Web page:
Ewom Communication and Brand Trust Term Paper

Pages: 66 (18230 words)  ·  Bibliography Sources: ≈ 49  ·  File: .docx  ·  Level: College Senior  ·  Topic: Business - Advertising

EWOM Communication and Brand Trust

Brand Trust and Customer Equity

EWOM Communication and Customer Equity

Brand Equity Drivers and Customer Equity

Relationship of Equity Drivers on Customer Equity

Value Equity Drivers

Brand-Related, Relationship-Related and Value-Related Drivers

Developing eWOM Campaigns

Things Not to Do with eWOM

Considerations for Consumer Online Reviews

Comparison of WOM Campaigns

Customer Equity (Villanueva, Yoo & Hanssens 2006, Introduction Section, ¶ 1).

CLV: Consumers' lifetime value (Villanueva, Yoo & Hanssens 2006, Introduction, ¶ 1).

UGC: User-Generated Content (Cheong & Morrison 2008, ¶ 1).





"…[C]onsumer reviews and ratings are the most accessible and prevalent form of eWOM"

(Hopken, Gretzel, & Law 2009, p. 38).


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In the literal world, word of mouth (WOM) proves pervasive as well as reportedly more persuasive than offline written information. In the book, Consumer Behavior, Wayne D. Hoyer, director of the Center for Customer Insight in the McCombs School of Business at the University of Texas at Austin, and Deborah J. Macinnis (2008), professor of Marketing at the University of Southern California in Los Angeles assert that word-of-mouth can and regularly does dramatically affect the consumer's perceptions of products as well as the performance of the marketplace offering the product. One study found WOM "seven times more effective than print media, twice as effective as broadcast media, and four times more effective than salespeople in affecting brand switching" (Hoyer & Macinnis, p. 408). WOM has also been shown to depict the primary source affecting consumer decisions regarding food and household products they purchase.

TOPIC: Term Paper on Ewom Communication and Brand Trust Brand Trust Assignment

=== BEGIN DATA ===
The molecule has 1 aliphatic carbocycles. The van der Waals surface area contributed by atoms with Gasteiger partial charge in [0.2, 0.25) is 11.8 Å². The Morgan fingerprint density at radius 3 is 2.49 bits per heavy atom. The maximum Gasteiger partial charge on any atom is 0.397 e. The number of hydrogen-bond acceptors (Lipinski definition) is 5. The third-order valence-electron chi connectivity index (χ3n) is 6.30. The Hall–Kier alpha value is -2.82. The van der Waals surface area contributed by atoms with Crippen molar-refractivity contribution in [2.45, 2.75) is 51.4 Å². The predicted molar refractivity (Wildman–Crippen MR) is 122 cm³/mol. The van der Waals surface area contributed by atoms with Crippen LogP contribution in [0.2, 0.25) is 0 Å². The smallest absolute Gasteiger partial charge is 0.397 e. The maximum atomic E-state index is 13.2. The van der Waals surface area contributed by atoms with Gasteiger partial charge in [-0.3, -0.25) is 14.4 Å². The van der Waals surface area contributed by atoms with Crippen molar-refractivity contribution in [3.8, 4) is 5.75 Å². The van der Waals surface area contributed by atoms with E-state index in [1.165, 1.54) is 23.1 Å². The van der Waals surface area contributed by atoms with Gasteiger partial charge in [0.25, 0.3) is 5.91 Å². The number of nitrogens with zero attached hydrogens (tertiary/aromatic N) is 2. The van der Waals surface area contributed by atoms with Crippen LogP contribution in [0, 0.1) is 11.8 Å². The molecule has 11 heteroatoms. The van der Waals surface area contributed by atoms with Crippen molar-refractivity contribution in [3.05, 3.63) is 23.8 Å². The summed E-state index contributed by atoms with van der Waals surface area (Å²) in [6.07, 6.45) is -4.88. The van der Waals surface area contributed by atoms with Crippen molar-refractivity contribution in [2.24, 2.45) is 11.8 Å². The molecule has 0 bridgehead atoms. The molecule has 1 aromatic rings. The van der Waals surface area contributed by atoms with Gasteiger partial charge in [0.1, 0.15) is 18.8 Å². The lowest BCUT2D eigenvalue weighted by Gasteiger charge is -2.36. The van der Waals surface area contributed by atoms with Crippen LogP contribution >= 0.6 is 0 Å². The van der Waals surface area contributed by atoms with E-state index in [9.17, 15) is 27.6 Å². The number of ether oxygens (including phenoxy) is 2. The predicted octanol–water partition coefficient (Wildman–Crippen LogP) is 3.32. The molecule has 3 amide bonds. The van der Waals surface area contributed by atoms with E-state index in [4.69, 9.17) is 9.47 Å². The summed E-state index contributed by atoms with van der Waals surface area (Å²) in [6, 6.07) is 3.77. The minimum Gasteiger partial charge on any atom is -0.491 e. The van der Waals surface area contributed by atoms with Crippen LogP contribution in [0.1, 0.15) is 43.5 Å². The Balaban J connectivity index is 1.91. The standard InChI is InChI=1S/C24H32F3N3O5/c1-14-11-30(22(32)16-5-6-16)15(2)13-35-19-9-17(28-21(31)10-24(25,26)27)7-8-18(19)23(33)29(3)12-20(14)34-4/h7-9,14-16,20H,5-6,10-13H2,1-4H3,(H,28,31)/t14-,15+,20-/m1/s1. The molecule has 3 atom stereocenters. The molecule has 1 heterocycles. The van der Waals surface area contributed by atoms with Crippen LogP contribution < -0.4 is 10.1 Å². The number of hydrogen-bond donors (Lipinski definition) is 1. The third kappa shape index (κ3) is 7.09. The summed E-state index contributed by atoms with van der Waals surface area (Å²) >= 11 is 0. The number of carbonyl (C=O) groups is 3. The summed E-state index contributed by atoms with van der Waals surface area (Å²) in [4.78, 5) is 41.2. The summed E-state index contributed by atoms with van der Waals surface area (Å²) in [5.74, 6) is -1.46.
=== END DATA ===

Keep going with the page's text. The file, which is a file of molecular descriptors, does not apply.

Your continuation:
Through electronic word of mouth (eWOM), by just clicking a mouse, consumers can inform even more individuals online of their positive or negative experiences than literal WOM could ever do (Ibid.). During the literature review, a formal survey of professional literature, the researcher examines a number of literary sources to depict a comprehensive description of the research relating to how eWOM affects brand trust and customer equity. Ultimately, the researcher uses this information from the literature with data retrieved by other research tools to test and explain the effect of customer generated online reviews on the mediating role of brand trust, and the three factors that constitute customer equity and contribute to shareholder value. These factors include:

1. Relationship Drivers,

2. brand drivers, and

3. value drivers.

This literature review for the study focusing on components of eWOM as well as factors that contribute to ways eWOM affects brand trust and customer equity, like any successful literature review, began with the researcher's interest and inquiry. The researcher then began to relate his idea and inquiry to the investigation of a particular problem or issue, eWOM. In the book, the Literature Review: Six Steps to Success," Lawrence a. Machi and Brenda T. McEvoy state that literature review proffers the most relevant, significant sources the reader needs to understand the research. Machi and McEvoy state that after the researcher decides what topic (specific problem or issue) to investigate, the following six successive steps can serve to guide the researcher in writing the literature review: